The federal appeals court has upheld the controversial detainee bill known as the Military Commissions Act. In a 2-1 ruling, the court said the measure constitutionally wiped out all of the pending court cases from detainees at Guantanamo Bay.
The act allows the government to try detainees in military proceedings, giving detainees access to federal civilian courts only for appeals.
Writing for the majority, Judge Raymond Randolph calls the detainees' arguments, "creative but not cogent." He says the logic in the dissent is "filled with holes."
In that dissent, Judge Judith Rogers shoots back that the majority can only reach its conclusion, "by misreading the historical record and ignoring the Supreme Court." She says the Military Commissions Act is unconstitutional as written and cannot take away the courts' right to hear these cases.
The ruling is a clear blow to the Guantanamo detainees. Bill Goodman is legal director at the Center for Constitutional Rights, which represents a number of them.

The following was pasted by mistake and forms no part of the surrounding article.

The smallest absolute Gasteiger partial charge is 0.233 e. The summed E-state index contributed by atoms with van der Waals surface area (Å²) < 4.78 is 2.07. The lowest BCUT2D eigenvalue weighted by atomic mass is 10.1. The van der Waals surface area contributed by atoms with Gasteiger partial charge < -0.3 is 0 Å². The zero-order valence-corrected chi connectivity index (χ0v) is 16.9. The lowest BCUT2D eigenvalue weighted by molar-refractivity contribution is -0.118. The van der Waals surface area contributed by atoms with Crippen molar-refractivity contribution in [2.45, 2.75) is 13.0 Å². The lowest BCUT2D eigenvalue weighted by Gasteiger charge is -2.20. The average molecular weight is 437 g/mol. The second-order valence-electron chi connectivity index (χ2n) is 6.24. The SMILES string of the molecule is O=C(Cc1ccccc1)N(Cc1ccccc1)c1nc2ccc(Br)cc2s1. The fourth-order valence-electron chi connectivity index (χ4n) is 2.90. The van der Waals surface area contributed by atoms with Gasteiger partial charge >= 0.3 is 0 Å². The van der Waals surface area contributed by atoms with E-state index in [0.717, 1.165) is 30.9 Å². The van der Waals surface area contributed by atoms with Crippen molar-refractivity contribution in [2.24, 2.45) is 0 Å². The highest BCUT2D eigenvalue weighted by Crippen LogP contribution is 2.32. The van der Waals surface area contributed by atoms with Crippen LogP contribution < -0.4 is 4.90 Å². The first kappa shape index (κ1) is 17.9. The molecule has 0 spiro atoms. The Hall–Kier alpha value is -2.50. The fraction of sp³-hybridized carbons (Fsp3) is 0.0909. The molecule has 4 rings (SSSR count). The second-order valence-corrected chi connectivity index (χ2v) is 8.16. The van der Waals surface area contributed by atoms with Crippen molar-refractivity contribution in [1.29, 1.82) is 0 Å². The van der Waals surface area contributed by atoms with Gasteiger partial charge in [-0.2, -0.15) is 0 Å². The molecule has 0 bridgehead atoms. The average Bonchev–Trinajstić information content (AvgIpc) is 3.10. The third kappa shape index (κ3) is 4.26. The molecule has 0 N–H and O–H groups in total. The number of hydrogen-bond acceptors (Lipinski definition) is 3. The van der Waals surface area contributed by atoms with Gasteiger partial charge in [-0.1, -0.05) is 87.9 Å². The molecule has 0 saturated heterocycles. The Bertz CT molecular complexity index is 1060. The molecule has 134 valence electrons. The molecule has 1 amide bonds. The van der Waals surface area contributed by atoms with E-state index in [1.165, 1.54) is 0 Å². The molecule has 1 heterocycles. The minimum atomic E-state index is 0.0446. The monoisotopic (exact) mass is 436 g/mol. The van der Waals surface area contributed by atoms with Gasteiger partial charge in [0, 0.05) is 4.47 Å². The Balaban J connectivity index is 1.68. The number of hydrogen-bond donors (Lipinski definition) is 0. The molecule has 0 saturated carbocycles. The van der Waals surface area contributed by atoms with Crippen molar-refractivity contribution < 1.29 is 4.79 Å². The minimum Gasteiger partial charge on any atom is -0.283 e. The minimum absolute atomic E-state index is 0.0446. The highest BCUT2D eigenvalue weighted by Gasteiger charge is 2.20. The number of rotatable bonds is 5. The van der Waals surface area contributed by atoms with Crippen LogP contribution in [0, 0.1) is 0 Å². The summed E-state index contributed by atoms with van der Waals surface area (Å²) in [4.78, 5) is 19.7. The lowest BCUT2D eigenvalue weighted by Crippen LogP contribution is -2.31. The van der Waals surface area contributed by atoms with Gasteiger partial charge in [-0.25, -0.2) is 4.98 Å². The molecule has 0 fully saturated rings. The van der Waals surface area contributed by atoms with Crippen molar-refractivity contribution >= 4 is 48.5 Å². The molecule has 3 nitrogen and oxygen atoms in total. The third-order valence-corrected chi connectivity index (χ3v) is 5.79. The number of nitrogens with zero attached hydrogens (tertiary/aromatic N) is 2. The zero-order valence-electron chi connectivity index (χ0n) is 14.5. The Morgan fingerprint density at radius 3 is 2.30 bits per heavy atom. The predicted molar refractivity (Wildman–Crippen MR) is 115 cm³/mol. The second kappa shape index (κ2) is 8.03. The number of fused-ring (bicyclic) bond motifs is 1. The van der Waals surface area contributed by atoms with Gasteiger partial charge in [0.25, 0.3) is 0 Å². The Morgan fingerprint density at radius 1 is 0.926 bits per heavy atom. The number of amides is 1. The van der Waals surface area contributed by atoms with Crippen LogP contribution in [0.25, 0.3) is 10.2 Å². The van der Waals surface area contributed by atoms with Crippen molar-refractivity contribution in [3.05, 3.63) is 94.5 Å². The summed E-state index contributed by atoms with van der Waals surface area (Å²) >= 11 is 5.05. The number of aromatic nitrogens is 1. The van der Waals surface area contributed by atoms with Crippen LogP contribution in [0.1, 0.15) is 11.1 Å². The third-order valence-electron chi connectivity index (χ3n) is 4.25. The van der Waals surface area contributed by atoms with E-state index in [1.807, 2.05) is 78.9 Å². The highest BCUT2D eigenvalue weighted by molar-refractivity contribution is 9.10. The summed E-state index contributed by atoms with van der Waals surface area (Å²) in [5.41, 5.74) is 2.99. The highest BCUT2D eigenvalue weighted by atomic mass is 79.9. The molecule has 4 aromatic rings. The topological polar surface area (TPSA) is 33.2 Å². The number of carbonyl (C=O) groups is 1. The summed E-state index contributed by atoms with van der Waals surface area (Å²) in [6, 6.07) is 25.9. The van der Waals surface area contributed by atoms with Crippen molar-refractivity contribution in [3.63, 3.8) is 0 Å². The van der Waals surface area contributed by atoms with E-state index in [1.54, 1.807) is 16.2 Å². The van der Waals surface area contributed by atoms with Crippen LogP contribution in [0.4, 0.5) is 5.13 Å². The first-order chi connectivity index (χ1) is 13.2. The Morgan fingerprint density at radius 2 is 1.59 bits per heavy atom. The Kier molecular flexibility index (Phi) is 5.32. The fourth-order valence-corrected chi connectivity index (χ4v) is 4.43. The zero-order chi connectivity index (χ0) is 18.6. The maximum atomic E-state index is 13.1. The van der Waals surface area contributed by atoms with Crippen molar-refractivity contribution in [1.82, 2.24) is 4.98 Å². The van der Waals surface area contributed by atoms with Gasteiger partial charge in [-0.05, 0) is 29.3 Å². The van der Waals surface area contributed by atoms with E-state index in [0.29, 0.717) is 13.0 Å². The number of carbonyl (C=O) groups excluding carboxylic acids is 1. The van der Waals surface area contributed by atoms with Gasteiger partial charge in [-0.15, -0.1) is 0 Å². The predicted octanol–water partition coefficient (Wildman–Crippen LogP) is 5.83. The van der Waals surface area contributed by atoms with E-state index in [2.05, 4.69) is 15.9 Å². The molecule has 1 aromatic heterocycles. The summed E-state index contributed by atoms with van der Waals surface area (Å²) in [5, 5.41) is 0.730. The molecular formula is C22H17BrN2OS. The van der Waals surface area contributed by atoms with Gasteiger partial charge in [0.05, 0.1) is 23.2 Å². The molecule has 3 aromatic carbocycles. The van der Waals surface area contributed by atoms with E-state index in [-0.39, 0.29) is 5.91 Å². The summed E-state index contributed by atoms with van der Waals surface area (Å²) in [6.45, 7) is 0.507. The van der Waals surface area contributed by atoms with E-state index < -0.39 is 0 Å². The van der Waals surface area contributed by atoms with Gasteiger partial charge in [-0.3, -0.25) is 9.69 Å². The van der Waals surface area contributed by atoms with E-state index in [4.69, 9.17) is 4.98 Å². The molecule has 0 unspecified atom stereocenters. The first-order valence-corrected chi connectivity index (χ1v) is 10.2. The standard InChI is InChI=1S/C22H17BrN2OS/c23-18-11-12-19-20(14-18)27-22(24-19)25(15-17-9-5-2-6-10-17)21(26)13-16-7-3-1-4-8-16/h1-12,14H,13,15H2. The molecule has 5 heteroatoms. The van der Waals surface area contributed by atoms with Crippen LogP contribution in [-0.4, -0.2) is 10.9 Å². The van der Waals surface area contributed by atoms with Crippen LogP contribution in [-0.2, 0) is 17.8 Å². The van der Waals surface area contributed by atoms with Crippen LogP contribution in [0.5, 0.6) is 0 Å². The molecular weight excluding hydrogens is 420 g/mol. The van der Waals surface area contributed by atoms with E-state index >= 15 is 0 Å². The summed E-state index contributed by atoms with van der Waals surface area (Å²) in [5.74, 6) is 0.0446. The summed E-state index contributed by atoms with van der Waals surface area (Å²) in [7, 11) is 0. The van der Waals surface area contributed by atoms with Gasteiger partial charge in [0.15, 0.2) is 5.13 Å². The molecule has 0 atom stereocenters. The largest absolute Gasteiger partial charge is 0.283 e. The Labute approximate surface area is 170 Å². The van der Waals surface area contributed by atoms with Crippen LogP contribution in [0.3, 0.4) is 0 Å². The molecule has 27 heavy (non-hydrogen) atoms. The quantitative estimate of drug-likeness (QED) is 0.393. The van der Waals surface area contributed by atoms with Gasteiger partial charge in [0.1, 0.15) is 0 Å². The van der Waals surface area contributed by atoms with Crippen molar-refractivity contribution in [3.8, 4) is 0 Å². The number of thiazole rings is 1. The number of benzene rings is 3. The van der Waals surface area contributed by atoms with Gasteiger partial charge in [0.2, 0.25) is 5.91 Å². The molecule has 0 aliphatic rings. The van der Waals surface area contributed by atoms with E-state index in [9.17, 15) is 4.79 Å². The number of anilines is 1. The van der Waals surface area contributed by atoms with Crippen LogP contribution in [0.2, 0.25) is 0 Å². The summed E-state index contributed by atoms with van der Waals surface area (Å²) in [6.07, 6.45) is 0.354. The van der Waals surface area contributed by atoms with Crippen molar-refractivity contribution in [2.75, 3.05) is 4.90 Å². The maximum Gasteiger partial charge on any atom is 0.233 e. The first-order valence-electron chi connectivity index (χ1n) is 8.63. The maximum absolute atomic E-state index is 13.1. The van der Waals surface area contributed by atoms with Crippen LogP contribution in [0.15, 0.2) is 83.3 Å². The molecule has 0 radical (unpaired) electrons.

Many of these people have done nothing," Goodman says. "They're there by accident and happenstance." He added that not being able to "raise the basic defense that 'I've done nothing wrong' means that this is a huge trampling of rights."
This decision wipes out cases that challenged everything from lack of medical treatment at the facility to abusive interrogation tactics. David Rivkin worked in the Justice Department under President Reagan and the first President Bush. He says enemy combatants were never intended to get the same court access as criminal suspects.
There's been more judicial involvement in these types of decisions than in any war in American history," Rivkin says. "And for the critics it's still not enough."
Justice Department spokeswoman Tasia Scolinos noted in a statement that the Military Commissions Act, or MCA, does give detainees some legal review.
"The decision reaffirms the validity of the framework that Congress established in the MCA," Scolinos said, "permitting Guantanamo detainees to challenge their detention through combatant status review tribunals with the opportunity for judicial review before the D.C. Circuit."
So although the detainees cannot file traditional habeas corpus claims challenging their detention, they can challenge the Combatant Status Review Tribunals that determine whether they are enemy combatants. Those challenges go directly to the court that decided this case today.
Wake Forest law professor Bobby Chesney says it's unclear how deeply those challenges can probe.
"One of the key issues here is whether that is an adequate alternative to habeas corpus," Chesney says, "and if it is, if it's a sufficient alternative, then habeas has not actually been suspended."
The final word on whether the detainees' lawsuits can continue is likely to come from the Supreme Court.